A record book covering the years between 1828-1915 of the Sardis Church of Christ is now available in the Digital Library of Georgia. The Sardis Church of Christ, associated with the Primitive Baptist Church, was one of the first churches to be established in Harris County, in west-central Georgia. This resource belongs to the Chipley Historical Center of Pine Mountain, Georgia, and has been made available online thanks in part to the DLG’s Competitive Digitization grant program, a funding opportunity intended to broaden DLG partner participation for statewide historic digitization projects.
The record book and descriptive information are available at:
Harris County was established in 1827, carved from Muscogee and Troup Counties, and from lands ceded by the Creek Nation in the 1825 Treaty of Indian Springs, and reaffirmed in the 1826 Treaty of Washington. A year later, in 1828, the Sardis Church of Christ was formed.
For the most part, the Sardis Baptist Church of Christ records follow a predictable format of when a meeting was held, who preached at the meeting, and that an invitation was given. The records also contain names of those that joined by declaration or by letter, and those that left by their own choice.
The Sardis Church also had African American members. Before the Civil War, these members are often listed only by their first names and are often denoted as “property of,” indicating their status as enslaved individuals. After the Civil War, the notations change to “colored” or sometimes “freedman” and their last name was often included. However, no matter what race, the Church always referred to a member as Brother or Sister.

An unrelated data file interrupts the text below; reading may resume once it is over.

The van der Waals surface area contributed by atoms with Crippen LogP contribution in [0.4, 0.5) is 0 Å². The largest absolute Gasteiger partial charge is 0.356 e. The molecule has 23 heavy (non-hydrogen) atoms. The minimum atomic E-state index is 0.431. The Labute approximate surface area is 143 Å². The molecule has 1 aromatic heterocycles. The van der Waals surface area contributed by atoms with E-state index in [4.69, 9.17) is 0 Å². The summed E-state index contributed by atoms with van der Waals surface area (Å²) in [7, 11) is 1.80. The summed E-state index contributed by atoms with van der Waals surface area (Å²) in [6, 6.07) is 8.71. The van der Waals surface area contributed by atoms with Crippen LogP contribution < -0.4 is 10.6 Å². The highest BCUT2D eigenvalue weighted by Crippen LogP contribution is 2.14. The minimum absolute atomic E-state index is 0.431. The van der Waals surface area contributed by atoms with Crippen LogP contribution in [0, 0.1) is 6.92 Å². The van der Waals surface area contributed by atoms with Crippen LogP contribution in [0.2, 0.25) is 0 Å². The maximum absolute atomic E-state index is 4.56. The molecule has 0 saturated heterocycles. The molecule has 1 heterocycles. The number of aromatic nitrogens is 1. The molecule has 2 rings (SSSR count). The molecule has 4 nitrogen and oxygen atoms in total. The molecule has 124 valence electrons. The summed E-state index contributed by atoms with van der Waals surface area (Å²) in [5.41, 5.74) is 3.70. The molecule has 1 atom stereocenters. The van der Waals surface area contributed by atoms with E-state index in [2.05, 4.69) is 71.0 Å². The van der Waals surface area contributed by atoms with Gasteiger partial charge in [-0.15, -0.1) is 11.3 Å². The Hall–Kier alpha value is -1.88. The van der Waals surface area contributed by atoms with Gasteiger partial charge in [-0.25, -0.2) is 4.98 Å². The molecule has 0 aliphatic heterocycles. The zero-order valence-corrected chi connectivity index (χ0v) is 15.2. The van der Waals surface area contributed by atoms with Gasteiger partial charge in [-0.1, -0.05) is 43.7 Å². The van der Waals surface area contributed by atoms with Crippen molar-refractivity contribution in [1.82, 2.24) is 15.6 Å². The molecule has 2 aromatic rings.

At the beginning of the twentieth century, the church minutes in the record book become shorter and shorter for each meeting, and membership declines. This is probably due to the establishment of other churches nearby and the increased reliability of roads and transportation.
Although the Sardis church no longer exists, the church record book is a valuable tool for both those researching Primitive Baptists in regions other than the wiregrass region of Georgia or for those researching very early Georgia churches.
Malinda Brooks, a member of the board of directors of the Chipley Historical Center, notes:
“Personally, I have used the Sardis minutes in preparation of two published family genealogy books…Researchers are excited to find out when their family members entered and exited the Sardis membership, including the death dates of some members. These death dates, especially those that have not been found elsewhere, are treasures to researchers. Most recently, a woman researching her family for her Daughters of the American Revolution (DAR) membership application was able to find ancestors in the Sardis record book which helped strengthen her DAR research, especially given that the DAR was unable to track the correct ancestor.”